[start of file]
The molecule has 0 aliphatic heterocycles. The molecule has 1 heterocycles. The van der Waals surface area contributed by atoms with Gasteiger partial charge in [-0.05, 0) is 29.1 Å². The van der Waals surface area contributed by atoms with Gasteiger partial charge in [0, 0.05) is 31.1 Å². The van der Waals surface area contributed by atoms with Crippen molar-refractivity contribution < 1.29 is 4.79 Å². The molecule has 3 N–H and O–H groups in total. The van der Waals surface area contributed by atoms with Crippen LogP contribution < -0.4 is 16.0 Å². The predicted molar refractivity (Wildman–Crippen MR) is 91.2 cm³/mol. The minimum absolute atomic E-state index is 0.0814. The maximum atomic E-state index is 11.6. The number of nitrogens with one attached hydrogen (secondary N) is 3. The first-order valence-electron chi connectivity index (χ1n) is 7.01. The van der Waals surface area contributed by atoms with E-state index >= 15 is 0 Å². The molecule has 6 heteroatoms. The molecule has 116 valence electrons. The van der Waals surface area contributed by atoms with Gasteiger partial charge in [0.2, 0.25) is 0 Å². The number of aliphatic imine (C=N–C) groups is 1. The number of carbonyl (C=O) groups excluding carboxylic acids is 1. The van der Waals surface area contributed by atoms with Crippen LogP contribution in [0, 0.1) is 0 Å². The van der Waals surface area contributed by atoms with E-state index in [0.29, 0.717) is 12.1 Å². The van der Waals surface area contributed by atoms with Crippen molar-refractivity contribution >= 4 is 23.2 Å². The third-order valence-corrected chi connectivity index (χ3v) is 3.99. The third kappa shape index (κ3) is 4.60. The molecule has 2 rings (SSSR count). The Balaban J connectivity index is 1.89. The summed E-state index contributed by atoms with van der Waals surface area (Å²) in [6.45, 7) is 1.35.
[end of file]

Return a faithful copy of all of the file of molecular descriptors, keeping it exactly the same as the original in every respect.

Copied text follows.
The molecule has 0 aliphatic heterocycles. The molecule has 1 heterocycles. The van der Waals surface area contributed by atoms with Gasteiger partial charge in [-0.05, 0) is 29.1 Å². The van der Waals surface area contributed by atoms with Gasteiger partial charge in [0, 0.05) is 31.1 Å². The van der Waals surface area contributed by atoms with Crippen molar-refractivity contribution < 1.29 is 4.79 Å². The molecule has 3 N–H and O–H groups in total. The van der Waals surface area contributed by atoms with Crippen LogP contribution < -0.4 is 16.0 Å². The predicted molar refractivity (Wildman–Crippen MR) is 91.2 cm³/mol. The minimum absolute atomic E-state index is 0.0814. The maximum atomic E-state index is 11.6. The number of nitrogens with one attached hydrogen (secondary N) is 3. The first-order valence-electron chi connectivity index (χ1n) is 7.01. The van der Waals surface area contributed by atoms with E-state index >= 15 is 0 Å². The molecule has 6 heteroatoms. The molecule has 116 valence electrons. The van der Waals surface area contributed by atoms with Gasteiger partial charge in [0.2, 0.25) is 0 Å². The number of aliphatic imine (C=N–C) groups is 1. The number of carbonyl (C=O) groups excluding carboxylic acids is 1. The van der Waals surface area contributed by atoms with Crippen LogP contribution in [0, 0.1) is 0 Å². The van der Waals surface area contributed by atoms with E-state index in [0.29, 0.717) is 12.1 Å². The van der Waals surface area contributed by atoms with Crippen molar-refractivity contribution >= 4 is 23.2 Å². The third-order valence-corrected chi connectivity index (χ3v) is 3.99. The third kappa shape index (κ3) is 4.60. The molecule has 2 rings (SSSR count). The Balaban J connectivity index is 1.89. The summed E-state index contributed by atoms with van der Waals surface area (Å²) in [6.45, 7) is 1.35.